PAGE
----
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The pile of economic data indicating that the worst of the recession is over just keeps growing. In the past few weeks, the government has reported that businesses last month shed the smallest number of jobs in nearly a year. The savings rate, after rising rapidly, held steady at levels not seen in at least five years. And from April to June, productivity surged to a six-year high.
But the same data also explain why any recovery isn’t going to feel like one anytime soon for millions of Americans. Its existence will be confirmed by statistics, but, over at least the next year, the benefits are unlikely to materialize in the form of higher wages or tax receipts or more jobs.
“It’s going to be a recovery only a statistician can love,” Wells Fargo senior economist Mark Vitner said.
More from Ken Silverstein:
Commentary — November 17, 2015, 6:41 pm
The Clintons’ so-called charitable enterprise has served as a vehicle to launder money and to enrich family friends.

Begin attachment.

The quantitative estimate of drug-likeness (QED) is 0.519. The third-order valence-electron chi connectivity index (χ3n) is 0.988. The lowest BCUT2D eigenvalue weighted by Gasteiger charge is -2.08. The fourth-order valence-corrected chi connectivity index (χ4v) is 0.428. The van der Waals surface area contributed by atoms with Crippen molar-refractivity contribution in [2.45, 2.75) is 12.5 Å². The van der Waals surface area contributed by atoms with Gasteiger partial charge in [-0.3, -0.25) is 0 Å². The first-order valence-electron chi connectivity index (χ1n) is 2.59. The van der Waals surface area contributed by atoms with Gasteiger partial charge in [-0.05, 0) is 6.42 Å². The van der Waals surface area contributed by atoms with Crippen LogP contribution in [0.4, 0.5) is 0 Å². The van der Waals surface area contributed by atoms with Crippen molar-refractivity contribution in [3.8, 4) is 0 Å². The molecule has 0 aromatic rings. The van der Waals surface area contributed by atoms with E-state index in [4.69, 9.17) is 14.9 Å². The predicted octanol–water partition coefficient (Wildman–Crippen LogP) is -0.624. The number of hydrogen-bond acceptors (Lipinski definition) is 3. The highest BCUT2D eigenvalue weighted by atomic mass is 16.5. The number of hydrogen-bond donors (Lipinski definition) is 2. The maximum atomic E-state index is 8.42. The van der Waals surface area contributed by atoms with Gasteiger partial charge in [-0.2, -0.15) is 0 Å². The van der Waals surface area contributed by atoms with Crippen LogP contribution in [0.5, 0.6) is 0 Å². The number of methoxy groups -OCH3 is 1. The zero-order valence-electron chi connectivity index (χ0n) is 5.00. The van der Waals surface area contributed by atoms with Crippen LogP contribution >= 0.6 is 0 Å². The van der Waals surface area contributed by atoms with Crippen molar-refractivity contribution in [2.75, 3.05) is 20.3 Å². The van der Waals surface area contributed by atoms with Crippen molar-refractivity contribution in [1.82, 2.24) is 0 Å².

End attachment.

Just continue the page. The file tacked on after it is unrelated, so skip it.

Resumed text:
Chances that a Soviet woman’s first pregnancy will end in abortion:
Peaceful fungus-farming ants are sometimes protected against nomadic raider ants by sedentary invader ants.
In San Antonio, a 150-pound pet tortoise knocked over a lamp, igniting a mattress fire that spread to a neighbor’s home.
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"It is an interesting and somewhat macabre parlor game to play at a large gathering of one’s acquaintances: to speculate who in a showdown would go Nazi. By now, I think I know. I have gone through the experience many times—in Germany, in Austria, and in France. I have come to know the types: the born Nazis, the Nazis whom democracy itself has created, the certain-to-be fellow-travelers. And I also know those who never, under any conceivable circumstances, would become Nazis."